spill, a leak from a chlorine tank, or a leak from a facility that produces
or uses chlorine, you may be exposed through breathing and skin and eye
You may also be exposed to chlorine if you mix household chemicals such
as toilet cleaner with bleach.
Hypochlorous acid is used to treat swimming pool water. You may be exposed
to chlorine gas through the improper use of swimming pool chemicals.
who work in places where chlorine is made or used may be exposed to low
levels over a period of time.
People may be exposed to high levels if a large amount of chlorine is
released during an accident.
How can chlorine enter and leave my body?
enters your body
only when you
breathe it in.
gas can enter your body through your nose or your mouth.
At low concentrations (less than 10 ppm), almost all of the chlorine
is removed from the air in the upper part of the respiratory airways
and only a very small amount may reach your lungs.
If you drink hypochlorite solution, it may react with the acids in
your stomach and possibly form chlorine gas.
Immediately reacts with other chemicals
gas reacts with the water in the cells located in the surface of the
respiratory airways and forms other compounds that produce irritation
of the airways.
Most of these compounds eventually are transformed into chloride ions,
which are normal components of the body.
How can chlorine affect my health?
This section looks at studies concerning potential health effects in animal
and human studies.
chlorine in air
following effects have been observed in humans briefly exposed to chlorine:
- mild nose irritation at 1-3 ppm
- eye irritation at 5 ppm
- throat irritation at 5-15 ppm
- immediate chest pain, vomiting, changes in breathing rate, and cough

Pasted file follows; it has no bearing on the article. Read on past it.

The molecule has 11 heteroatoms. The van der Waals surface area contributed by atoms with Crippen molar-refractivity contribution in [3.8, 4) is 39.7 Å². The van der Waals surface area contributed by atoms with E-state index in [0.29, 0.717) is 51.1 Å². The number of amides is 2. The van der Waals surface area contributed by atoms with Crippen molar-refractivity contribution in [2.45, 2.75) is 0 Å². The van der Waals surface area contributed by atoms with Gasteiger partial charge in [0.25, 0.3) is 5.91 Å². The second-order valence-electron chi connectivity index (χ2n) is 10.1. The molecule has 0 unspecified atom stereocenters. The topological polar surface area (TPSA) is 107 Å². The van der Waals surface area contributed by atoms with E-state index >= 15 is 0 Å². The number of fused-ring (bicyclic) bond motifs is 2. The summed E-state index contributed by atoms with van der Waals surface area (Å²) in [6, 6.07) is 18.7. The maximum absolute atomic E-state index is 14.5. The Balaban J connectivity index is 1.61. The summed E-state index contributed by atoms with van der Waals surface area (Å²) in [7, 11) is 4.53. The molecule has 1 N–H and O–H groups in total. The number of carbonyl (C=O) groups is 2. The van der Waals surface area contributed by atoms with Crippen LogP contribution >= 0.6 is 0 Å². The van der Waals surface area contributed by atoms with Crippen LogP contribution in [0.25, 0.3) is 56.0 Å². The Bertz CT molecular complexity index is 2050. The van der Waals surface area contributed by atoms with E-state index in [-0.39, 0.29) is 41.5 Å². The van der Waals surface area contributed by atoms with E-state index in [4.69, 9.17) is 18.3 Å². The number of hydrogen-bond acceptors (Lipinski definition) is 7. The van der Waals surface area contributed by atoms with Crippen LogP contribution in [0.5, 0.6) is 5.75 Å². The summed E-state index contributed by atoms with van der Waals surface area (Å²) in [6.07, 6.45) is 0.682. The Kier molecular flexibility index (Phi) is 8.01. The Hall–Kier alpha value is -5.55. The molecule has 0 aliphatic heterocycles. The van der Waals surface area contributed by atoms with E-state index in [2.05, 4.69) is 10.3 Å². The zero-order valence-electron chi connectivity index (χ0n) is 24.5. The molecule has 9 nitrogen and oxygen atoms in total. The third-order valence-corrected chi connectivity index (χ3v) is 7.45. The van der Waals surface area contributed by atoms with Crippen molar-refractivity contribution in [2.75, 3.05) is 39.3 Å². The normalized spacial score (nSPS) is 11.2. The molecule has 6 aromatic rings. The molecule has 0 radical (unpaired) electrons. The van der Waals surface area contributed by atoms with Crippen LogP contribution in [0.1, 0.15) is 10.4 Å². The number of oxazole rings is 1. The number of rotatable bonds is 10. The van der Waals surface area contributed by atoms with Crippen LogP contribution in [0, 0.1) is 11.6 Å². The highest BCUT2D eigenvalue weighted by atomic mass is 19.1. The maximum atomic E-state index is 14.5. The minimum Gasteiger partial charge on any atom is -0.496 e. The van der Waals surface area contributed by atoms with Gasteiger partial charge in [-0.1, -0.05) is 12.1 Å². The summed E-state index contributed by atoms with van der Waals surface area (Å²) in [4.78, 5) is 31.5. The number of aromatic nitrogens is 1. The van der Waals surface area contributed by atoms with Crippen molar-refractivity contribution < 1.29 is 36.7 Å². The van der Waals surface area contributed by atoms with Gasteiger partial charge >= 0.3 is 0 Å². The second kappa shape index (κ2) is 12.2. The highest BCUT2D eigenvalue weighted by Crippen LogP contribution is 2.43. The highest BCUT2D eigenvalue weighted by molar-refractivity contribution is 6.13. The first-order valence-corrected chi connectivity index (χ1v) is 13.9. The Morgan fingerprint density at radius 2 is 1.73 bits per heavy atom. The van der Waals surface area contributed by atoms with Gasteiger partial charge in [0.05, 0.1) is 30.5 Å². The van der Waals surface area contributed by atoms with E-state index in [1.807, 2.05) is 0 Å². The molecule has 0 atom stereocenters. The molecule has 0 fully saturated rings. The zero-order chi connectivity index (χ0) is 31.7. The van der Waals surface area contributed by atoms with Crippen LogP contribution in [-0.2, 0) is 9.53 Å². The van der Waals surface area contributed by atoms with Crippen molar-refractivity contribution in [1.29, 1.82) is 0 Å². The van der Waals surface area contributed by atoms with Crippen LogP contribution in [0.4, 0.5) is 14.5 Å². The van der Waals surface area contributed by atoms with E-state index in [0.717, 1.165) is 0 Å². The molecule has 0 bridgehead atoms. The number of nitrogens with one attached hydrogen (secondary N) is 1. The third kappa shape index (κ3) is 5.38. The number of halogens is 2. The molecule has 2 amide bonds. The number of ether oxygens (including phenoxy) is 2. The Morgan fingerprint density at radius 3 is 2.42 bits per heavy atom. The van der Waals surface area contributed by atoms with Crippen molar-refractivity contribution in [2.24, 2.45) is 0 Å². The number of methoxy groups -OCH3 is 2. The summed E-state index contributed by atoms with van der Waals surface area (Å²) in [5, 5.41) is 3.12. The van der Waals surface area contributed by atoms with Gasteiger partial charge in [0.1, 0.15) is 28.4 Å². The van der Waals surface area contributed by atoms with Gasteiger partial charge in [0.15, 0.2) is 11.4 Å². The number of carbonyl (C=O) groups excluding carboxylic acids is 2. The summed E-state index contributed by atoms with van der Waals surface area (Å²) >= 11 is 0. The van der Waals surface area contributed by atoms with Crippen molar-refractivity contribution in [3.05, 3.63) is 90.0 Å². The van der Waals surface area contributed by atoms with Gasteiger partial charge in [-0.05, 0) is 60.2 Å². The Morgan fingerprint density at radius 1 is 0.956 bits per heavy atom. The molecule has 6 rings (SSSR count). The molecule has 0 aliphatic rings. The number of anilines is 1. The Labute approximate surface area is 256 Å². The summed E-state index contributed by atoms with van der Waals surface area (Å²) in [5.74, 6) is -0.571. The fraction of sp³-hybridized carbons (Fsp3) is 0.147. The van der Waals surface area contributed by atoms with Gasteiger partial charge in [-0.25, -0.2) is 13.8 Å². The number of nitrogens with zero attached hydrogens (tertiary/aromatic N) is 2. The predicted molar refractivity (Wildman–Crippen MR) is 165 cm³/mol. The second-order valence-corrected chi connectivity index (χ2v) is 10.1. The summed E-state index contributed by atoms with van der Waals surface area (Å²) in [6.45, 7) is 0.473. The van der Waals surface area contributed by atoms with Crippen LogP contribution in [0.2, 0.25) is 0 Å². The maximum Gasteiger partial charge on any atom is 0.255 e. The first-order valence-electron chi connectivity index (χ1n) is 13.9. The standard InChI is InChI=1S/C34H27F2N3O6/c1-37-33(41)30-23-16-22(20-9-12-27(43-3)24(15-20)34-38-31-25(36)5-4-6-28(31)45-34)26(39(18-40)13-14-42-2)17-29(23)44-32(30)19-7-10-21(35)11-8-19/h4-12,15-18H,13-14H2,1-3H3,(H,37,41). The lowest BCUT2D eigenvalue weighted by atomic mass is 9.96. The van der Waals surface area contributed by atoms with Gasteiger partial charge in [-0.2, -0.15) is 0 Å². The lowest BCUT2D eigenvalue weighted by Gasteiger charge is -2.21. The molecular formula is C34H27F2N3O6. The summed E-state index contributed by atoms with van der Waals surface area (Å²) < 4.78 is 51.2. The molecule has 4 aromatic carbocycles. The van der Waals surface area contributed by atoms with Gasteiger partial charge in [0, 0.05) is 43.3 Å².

at 30 ppm
- lung injury (toxic pneumonitis) and pulmonary edema (fluid in the
lungs) at 40-60 ppm
- death after 30 minute exposure to 430 ppm
- death after a few minutes exposure to 1,000 ppm
The concentrations listed above are approximate; the effects will depend also on exposure duration. In general, people who suffer from respiratory
conditions such as allergies or hay fever, or who are heavy smokers, tend
to experience more severe effects than healthy subjects or nonsmokers.
chlorine in air
significant harmful health effects were observed in workers exposed for
years to relatively low concentrations of chlorine (around 1 ppm).
The tissues inside the nose were principally affected in animals exposed
to chlorine for longer durations.
small amounts of hypochlorite solution (less than a cup) can produce irritation
of the esophagus. Drinking concentrated hypochlorite solution can produce
severe damage to the upper digestive tract and even death. These effects
are most likely caused by the caustic nature of the hypochlorite solution
and not from exposure to molecular chlorine.
is no information on long-term ingestion of hypochlorite solution in humans.
Animals that drank hypochlorite solution in water for up to 2 years did
not show any significant health effects. The amount of hypochlorite solution
in the water that the animals drank was much smaller than what is found
in household bleach.
Skin exposure to
hypochlorite solution on the skin can produce irritation. The severity
of the effects depends on the concentration of sodium hypochlorite in
How can chlorine affect children?
This section discusses potential health effects in humans from exposures during
the period from conception to maturity at 18 years of age.
Children are likely
to have similar
effects as adults,
but may be more
exposures (minutes) to high concentrations of chlorine affect children
in the same manner they affect adults (i.e., mucous membrane and respiratory
tract irritation). We do not know what the effects could be in children
following longer-term (weeks or longer), low-level exposure to chlorine
gas, but this type of exposure occurs only in workers and is not relevant
to children. We also do not know what the effects could be in children
following longer-term, low-level exposure to hypochlorite solution.
do not know whether exposure to chlorine gas during pregnancy can result
in damage to unborn babies because there are no studies of pregnant women
or pregnant animals exposed to chlorine gas.
One study of rats exposed to hypochlorite solution during pregnancy found